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Suggestion that DPRK follow same path as Vietnam is divorced from reality

China Daily | Updated: 2018-07-12 07:09

US Secretary of State Mike Pompeo is greeted by DPRK's Director of the United Front Department Kim Yong-chol, and Foreign Minister Ri Yong Ho, as he arrives at Sunan International Airport in Pyongyang, July 6, 2018. [Photo/Agencies]

US Secretary of State Mike Pompeo visited Vietnam after wrapping up his two-day visit to the Democratic People's Republic of Korea on Saturday. Guancha.cn comments:

Although Pompeo called his conversations in Pyongyang "productive", Pyongyang said the talks were "regretful" and Washington had made "gangster-like demands" for its denuclearization.

It is noteworthy that, when he visited Vietnam afterward, the top US diplomat urged the DPRK to follow the example of Vietnam, saying that US President Donald Trump believed Pyongyang could replicate Hanoi's path to normal relations with Washington and to prosperity.

The "Vietnam example" they are urging the DPRK to follow basically consists of Vietnam having opened up its economy and Hanoi regarding Washington as a partner rather than an enemy.

But neither the regional situation nor its current national conditions make it possible for the DPRK to emulate Vietnam's example. The crux of the Korean Peninsula issue is Pyongyang's denuclearization, not its development model. And with regard to the latter, the Trump administration should bear in mind that it has still not eased the harsh sanctions it imposed on the DPRK.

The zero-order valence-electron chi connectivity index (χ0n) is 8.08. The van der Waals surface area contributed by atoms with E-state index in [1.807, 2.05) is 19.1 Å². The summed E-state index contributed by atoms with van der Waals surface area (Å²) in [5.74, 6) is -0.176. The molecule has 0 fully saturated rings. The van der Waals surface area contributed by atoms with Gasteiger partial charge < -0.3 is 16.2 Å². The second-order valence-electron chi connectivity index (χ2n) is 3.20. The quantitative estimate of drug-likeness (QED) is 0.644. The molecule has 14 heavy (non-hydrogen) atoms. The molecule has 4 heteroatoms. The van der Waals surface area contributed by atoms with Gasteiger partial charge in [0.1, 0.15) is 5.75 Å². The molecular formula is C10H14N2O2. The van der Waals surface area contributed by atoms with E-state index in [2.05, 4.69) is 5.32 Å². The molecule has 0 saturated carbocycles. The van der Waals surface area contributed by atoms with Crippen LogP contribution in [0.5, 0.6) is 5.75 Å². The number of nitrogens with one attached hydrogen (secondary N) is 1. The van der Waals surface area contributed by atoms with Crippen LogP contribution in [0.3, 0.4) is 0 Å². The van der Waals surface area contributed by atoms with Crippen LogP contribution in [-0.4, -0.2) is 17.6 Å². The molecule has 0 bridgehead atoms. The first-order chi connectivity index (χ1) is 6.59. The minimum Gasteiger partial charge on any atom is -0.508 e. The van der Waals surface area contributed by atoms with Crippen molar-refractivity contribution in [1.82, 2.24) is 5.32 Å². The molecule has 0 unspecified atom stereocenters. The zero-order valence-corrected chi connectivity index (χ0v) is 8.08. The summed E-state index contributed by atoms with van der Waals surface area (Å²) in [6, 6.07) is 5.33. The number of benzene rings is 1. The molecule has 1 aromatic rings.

What Pyongyang looks for is not a model or an example to follow, but security. Once it feels secure, Pyongyang will certainly adjust its policies and switch its attention to economic construction.

It does not make sense to excessively interpret Pompeo's suggestion, as he has clearly oversimplified the situation. Pompeo's suggestion shows that he has obviously not been in Pyongyang's shoes, as it only reflects the US government's wish, not its knowledge of the country. That the DPRK embraces instant reform and opening-up is unfeasible. And whether the Vietnam example is workable is totally another story that Pompeo and his country are not responsible for.

The situation Pyongyang faces now is no less complicated than half a year ago when tensions on the peninsula rose to almost breaking point. Pyongyang still has a lot of homework to do so as to create a generous and supportive environment at home to prepare for the implementation of new policies, if the US can keep its promise of ensuring the DPRK's security, to which all relevant parties, particularly the US, should show their due patience and understanding.

That the process will happen in a slow-but-sure manner is good for regional peace and stability.

In fact, after decades of hostility and antagonism, Pyongyang and Washington should take the opportunity of their contact to deepen mutual trust.

Although the Trump administration still has many cards to play, it should first of all demonstrate sufficient understanding of Pyongyang's concerns, instead of hurriedly rolling out a to-do list for Pyongyang in a condescending manner.

Once the confrontation with the US is resolved, the DPRK will no longer feel threatened and it will abandon its nuclear program. The US can then lift its sanctions on the DPRK and development.

China sees the DPRK's nuclear program as a destabilizing factor in the region and it genuinely supports denuclearization on the peninsula. There may be some differences between China and the US on details of the progress, but China is not hindering that process or trying to impede the US and the DPRK improving their relations, since peace and stability in the region is also in its own interests.

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